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hpoetzl
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The code you've provided has errors (first the #defined MWR1MM_e is not used anywhere, but MWR2MM_e is, then the temp_concat doesn't have the necessary bit-length to hold the carry), but anyway, here are a few ideas how to improve the HLS design:

 

  • change the arguments to arrays of word size (this will allow to put it in BRAMs)
  • add pragmas to make input and output a memory interface (ap_memory or bram)
  • limit the number of operation instances
  • increase the allowed latency
  • add pragmas to force the math into DSP slices

Hope it helps,

Herbert

-------------- Yes, I do this for fun!
u4223374
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Registered: ‎04-26-2015

What does the synthesis report say about where the resources are being used?

 

My guess is that it's all the variable-indexed ranges referenced in your "j" loop. Just unrolling that loop could well cut your resources and also boost speed.

bigbrett
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@hpoetzl good catch, but unfortunately those errors are artifacts of me copy-pasting and formatting into this post. Not present in my actual design.

 

I've already tried your suggestions of 1) changing arguments of arrays of word size, and 2) adding pragmas to make i/o ap_memory. This actually was the most help, as it brought the utilization down to ~90% LUTs. However, I'm still trying to get down to around 30-50%.

 

Regarding the other suggestions:

 

  • Limit the number of operation instances
    • I've already tried this, (limiting lshrl operator to 1....thought i'd try the extreme case first) and it only reduced LUT util by ~10% and pushed latency north of 20 billion clock cycles :)
  • increase allowed latency:
    • I didn't think of this, I'll give it a shot and report back
  • Add pragmas to force math into DSP slices
    • I couldn't figure out a way to do this. Every time I tried I got errors saying it wasn't possible. I will try rearranging the operands into temporary products and try again.
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bigbrett
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@u4223374 hmmmm ok I will try unrolling it. I didn't even try that before, since I assumed unrolling a loop would always ADD resources. And also, I thought that you couldn't unroll loops that had dependencies on prior loop iterations (which the partial sum variable S does....right?).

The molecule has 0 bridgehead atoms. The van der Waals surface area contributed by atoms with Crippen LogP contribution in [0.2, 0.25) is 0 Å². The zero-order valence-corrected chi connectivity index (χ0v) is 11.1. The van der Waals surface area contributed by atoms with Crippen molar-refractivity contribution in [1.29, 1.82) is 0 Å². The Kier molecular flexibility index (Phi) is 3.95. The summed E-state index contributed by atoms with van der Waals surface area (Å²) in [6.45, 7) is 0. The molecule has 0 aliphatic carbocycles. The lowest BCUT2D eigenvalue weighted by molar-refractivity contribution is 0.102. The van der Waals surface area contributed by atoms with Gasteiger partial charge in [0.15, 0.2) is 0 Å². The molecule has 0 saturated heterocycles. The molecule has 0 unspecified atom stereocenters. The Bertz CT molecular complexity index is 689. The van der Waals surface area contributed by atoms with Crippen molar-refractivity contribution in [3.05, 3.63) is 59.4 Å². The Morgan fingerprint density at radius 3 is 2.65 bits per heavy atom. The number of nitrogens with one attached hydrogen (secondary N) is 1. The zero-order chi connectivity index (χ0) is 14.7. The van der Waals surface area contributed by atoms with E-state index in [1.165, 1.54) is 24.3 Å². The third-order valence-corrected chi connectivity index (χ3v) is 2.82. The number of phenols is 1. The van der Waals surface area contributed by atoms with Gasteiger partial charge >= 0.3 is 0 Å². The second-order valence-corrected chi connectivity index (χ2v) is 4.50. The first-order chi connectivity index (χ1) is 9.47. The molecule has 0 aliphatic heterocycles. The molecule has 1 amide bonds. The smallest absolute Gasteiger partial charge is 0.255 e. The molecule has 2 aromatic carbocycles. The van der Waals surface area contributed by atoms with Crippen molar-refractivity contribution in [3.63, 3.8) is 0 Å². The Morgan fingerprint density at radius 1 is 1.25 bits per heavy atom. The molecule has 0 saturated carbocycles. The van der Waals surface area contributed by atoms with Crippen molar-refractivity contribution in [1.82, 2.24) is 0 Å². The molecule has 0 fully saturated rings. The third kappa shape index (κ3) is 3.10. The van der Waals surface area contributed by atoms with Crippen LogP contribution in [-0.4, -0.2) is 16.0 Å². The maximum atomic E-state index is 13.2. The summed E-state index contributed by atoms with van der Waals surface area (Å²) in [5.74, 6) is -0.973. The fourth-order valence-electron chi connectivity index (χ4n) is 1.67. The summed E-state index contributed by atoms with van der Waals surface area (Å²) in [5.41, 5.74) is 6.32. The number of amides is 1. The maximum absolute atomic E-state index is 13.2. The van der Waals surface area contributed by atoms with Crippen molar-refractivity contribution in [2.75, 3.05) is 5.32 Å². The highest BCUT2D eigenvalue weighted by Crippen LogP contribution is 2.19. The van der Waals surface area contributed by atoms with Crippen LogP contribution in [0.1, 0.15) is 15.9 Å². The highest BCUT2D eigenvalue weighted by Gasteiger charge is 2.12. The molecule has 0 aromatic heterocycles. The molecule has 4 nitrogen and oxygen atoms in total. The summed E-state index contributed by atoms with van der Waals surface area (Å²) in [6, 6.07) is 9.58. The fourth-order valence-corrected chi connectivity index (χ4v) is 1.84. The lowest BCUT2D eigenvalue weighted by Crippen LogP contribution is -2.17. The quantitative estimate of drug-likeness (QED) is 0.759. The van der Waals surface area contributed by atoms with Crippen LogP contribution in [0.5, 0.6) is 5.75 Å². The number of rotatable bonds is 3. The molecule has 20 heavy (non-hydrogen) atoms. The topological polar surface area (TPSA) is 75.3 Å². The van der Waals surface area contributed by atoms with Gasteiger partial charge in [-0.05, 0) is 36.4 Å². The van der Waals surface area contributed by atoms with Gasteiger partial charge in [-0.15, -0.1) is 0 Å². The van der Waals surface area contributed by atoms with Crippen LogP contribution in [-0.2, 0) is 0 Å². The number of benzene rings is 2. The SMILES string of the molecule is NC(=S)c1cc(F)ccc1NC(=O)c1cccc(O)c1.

Nonetheless I'll try.

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bigbrett
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@u4223374 unrolling the inner loop didn't actually have any effect on area.

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u4223374
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@bigbrett Good point, I didn't notice the loop dependence.

 

You can still unroll it, and it might save a lot of resources because it won't be trying to build big variable-index multiplexers to handle your range() calls. On the other hand, the state machine it has to build to handle the dependency might make it bigger.

 

I've now had a better look at this and I can see two potential approaches.

One is to push Y/M/S into RAMs. On each cycle of the "j" loop you're essentially taking an 8-bit section of Y, and 8-bit section of M, and an 8-bit section of S. Then you update the same 8-bit section of S and the previous 8-bit section of S. Building this as a 256*8 RAM would make all that tricky indexing essentially free, although potentially a bit slow (probably a few cycles per iteration of the "j" loop). The comparison after the loop will also require more work this way, but it'll probably be much more efficient.

The second idea is that on each cycle you update index "j" and "j-1" (where each index refers to an 8-bit section). After that, you never touch the j-1 section again. This would fit pretty well with a shift register layout, which eliminates all those nasty variable-index range calls. Something along these lines to replace the "j" loop:

ap_uint<8> StmpNew = 0, StmpOld = temp_concat.range(7,0);

for (int j = 1; j <= MWR2MM_e; j++) {
    temp_concat = C + X[i] * Y.range(MWR2MM_w * 2 - 1, MWR2MM_w) + qi * M.range(MWR2MM_w * 2 - 1, MWR2MM_w) + StmpNew;
    C = temp_concat.range(9,8);
    StmpNew = temp_concat.range(7,0);

    StmpOld = (StmpNew.bit(0), StmpOld.range(7,1));

    // Now update all the arrays.

    // Shift S down to make space for StmpOld, and shift it down.
    S >>= MWR2MM_w;
    S.range(MWR2MM_m + 2*MWR2MM_w - 1,MWR2MM_m + MWR2MM_w) = StmpOld;

    // StmpOld for the next iteration is StmpNew from this iteration.
    StmpOld = StmpNew;

    // Shift Y and M down to expose a new section of them.
    Y >>= MWR2MM_w;
    M >>= MWR2MM_w;
}
bigbrett
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OK so I've made some good progress on this. I actually took a modified version of your advice @u4223374 and moved as much into BRAM as possible. This, combined with a new version of the algorithm that (supposedly, were I coding in HDL) uses Carry-save adders (CSA) instead of CPA. The pseudocode for my new algorithm, as well as the HLS code is as follows:

algo.png

 

void mwr2mm_csa_bram(ap_uint<MWR2MM_m> X,
		     ap_uint<MWR2MM_w> Y[MWR2MM_e+1],